Magnetic polar shifts have occurred many times in Earth's history. It's happening again now to every planet in the solar system including Earth.
The magnetic field drives weather to a significant degree and when that field starts migrating superstorms start erupting.
The superstorms have arrived
The first evidence we have that the dangerous superstorm cycle has started is the devastating series of storms that pounded the UK during late 2010. (Salem News)
All-Time Record: Wall Street Compensation Hits $135 Billion Wall Street was on the ropes just 25 months ago. Citigroup, Merrill Lynch, Lehman Bros., Bank of America, Wachovia, maybe Morgan Stanley; Goldman Sachs and JP Morgan Chase were wounded. GE could not role over its commercial paper. European banks required cash infusions from our central bank.
Just in the wake of a report highlighting Wall Street’s narrow, selfish imbecilities, we are treated to the stunning realization that the captains of the sinking liner are today enjoying the all-time record payoff for surviving with massive transfusions. The payout of $135 billion to employees of Wall Street firms in 2010 is equivalent to the total market value of both Bank of America and Citigroup. Imagine– in two years. (Forbes)
Iceland Shows Ireland Did 'Wrong Things' Saving Banks On his second day as head of Iceland’s third-largest bank, Arni Tomasson faced a crisis: The firm he had been asked by regulators to run was out of cash.
It was Oct. 8, 2008, at the height of the global financial meltdown, and Iceland's bank assets in the U.K. had been frozen, Bloomberg Markets magazine reports in its March issue. Customers flocked to branches of Tomasson's Glitnir Banki hf to withdraw money, even though the government had guaranteed their deposits. By the end of the day, the vaults were empty, says Tomasson, recalling the drama two years later.
The only way Glitnir and other lenders could avoid a panic the next morning was to get more cash, which they were having trouble doing. A container of crisp kronur sat on the tarmac at Reykjavik's airport awaiting payment, Tomasson says. The British company that printed the bills, De La Rue Plc, was demanding sterling, and the central bank couldn't access its U.K. account.
"Everybody was panicked -- depositors, creditors, banks around the world," Tomasson says. "The effort by all of us at the time was to make sure life could go on as normal." (Bloomberg)
Public Funding of Presidential Elections
Published in August 1996 (updated February 2011)
What is Public Funding?
When and How Did it Begin?
How Does Public Funding Work?
Primary Matching Funds
General Election Funding
Expenditure Limits for Publicly Funded Candidates
What is the FEC's Role?
Eligibility for Public Funds
Repayments of Public Funds
How Can I Support My Candidate?
How Can I Obtain Copies of Reports?
How Can I Get More Information?
(Federal Election Commission)
Clinton Ambassador Meeting: Unprecedented Mass Meeting Of Top Envoys Secretary of State Hillary Rodham Clinton is convening an unprecedented mass meeting of U.S. ambassadors.
The top envoys from nearly all of America's 260 embassies, consulates and other posts in more than 180 countries will be gathering at the State Department beginning on Monday. Officials say it's the first such global conference.
The gathering comes at a time of crisis in Egypt that could reshape dynamics in the Middle East, fallout from leaked diplomatic documents and congressional calls for sweeping cuts in foreign aid. (Associated Press)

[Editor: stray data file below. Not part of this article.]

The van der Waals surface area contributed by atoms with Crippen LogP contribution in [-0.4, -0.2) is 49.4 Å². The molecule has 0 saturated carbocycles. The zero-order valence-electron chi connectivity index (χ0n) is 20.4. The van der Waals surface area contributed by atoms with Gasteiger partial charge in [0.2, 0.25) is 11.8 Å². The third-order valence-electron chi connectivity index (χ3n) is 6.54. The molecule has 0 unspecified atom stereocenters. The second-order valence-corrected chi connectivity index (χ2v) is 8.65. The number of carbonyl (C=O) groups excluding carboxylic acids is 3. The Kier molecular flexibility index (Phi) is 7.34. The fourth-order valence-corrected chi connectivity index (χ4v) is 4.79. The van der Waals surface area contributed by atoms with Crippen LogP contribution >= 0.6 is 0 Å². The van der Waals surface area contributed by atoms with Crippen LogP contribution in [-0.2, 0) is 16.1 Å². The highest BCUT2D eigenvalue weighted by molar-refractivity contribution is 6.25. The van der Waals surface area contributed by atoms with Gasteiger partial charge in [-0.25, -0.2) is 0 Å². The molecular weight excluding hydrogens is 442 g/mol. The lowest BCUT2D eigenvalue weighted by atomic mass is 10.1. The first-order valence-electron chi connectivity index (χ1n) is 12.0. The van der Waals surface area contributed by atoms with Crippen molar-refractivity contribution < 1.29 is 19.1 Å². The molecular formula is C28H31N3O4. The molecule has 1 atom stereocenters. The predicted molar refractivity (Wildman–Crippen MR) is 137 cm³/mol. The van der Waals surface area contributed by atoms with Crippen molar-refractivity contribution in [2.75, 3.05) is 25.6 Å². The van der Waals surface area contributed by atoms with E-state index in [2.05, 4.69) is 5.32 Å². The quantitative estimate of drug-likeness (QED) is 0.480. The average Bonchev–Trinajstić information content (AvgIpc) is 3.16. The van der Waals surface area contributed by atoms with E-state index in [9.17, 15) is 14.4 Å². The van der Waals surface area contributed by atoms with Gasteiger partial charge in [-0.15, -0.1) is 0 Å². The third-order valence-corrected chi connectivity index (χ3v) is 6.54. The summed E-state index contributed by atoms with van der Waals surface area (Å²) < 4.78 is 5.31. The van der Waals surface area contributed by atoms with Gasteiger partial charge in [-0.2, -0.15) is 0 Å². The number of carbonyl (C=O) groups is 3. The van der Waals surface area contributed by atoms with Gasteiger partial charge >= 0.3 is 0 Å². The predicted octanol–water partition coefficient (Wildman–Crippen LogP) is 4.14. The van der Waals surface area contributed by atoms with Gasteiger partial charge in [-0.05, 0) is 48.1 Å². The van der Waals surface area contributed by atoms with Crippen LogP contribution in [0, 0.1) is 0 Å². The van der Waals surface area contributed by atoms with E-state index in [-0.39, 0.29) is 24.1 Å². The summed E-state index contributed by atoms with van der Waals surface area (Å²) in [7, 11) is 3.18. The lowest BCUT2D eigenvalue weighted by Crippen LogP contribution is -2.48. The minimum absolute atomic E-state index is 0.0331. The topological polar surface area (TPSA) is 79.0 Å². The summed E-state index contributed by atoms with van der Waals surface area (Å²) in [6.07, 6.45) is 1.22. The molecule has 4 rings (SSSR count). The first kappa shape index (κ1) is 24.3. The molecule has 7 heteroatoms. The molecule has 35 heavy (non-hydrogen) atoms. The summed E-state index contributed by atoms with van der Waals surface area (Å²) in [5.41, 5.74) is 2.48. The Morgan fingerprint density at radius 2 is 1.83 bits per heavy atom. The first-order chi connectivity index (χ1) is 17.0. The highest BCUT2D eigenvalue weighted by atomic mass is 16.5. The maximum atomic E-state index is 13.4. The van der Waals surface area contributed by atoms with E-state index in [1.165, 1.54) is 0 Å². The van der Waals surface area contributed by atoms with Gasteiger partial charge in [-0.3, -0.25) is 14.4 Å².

Egypt's Web blockade raises concerns about 'kill switch' for Internet The news of Egypt's crackdown on Web access is raising new concerns over a comprehensive cybersecurity bill that critics claim gives the president a "kill switch" for the Internet.
Sens. Susan Collins (R-Maine) and Joe Lieberman (I-Conn.) recently indicated they plan to re-introduce their bipartisan legislation, which passed the Senate Homeland Security Committee last year only to get mired in a standoff with Senate Commerce Committee members over which panel should have oversight of civilian cybersecurity.
Civil rights advocates such as the ACLU also raised concerns about the bill, which they claim gives the president the ability to shut down the Web in the event of a catastrophic cyber-attack.
Specifically, observers are concerned the new version of the bill will reportedly not allow for judicial review when the administration shuts down a network under attack. - Collins has bristled at that characterization, pointing out that the White House has indicated they already have the authority to shut down portions of the private-sector Web in the event of a national security emergency under a little-used provision of the Communications Act passed one month after the 1941 attack on Pearl Harbor.
A Senate aide also pointed out that the infrastructure of the U.S.-based Web is designed in such a fashion that no single "kill switch" to take down the entire network exists. Instead, a fiber-optic backbone connects servers in several geographically diverse locations to ensure continuity even in the event of an attack. (The Hill)
Rahm's Back In The Running For Chicago Mayor Host Scott Simon talks to Carol Marin, political columnist for the Chicago Sun-Times and political editor for NBC 5 News, about the Illinois Supreme Court ruling that put former White House Chief of Staff Rahm Emanuel back of the ballot in the Chicago mayor's race. - Rahm Emanuel's name is back on the ballot, this time for good. The Illinois Supreme Court on Thursday unanimously overturned an appellate court ruling that Mr. Emanuel did not meet the Chicago's residency requirements to run for mayor, because he had lived in Washington D.C. while serving as President Obama's chief of staff and hadnt returned to reside in Chicago long enough before he started to run.
Got that? What an eventful week, that began with the ruling that knocked Mr. Emanuel off the ballot, the decision that put him back on and a debate of the mayoral candidates. (National Public Radio)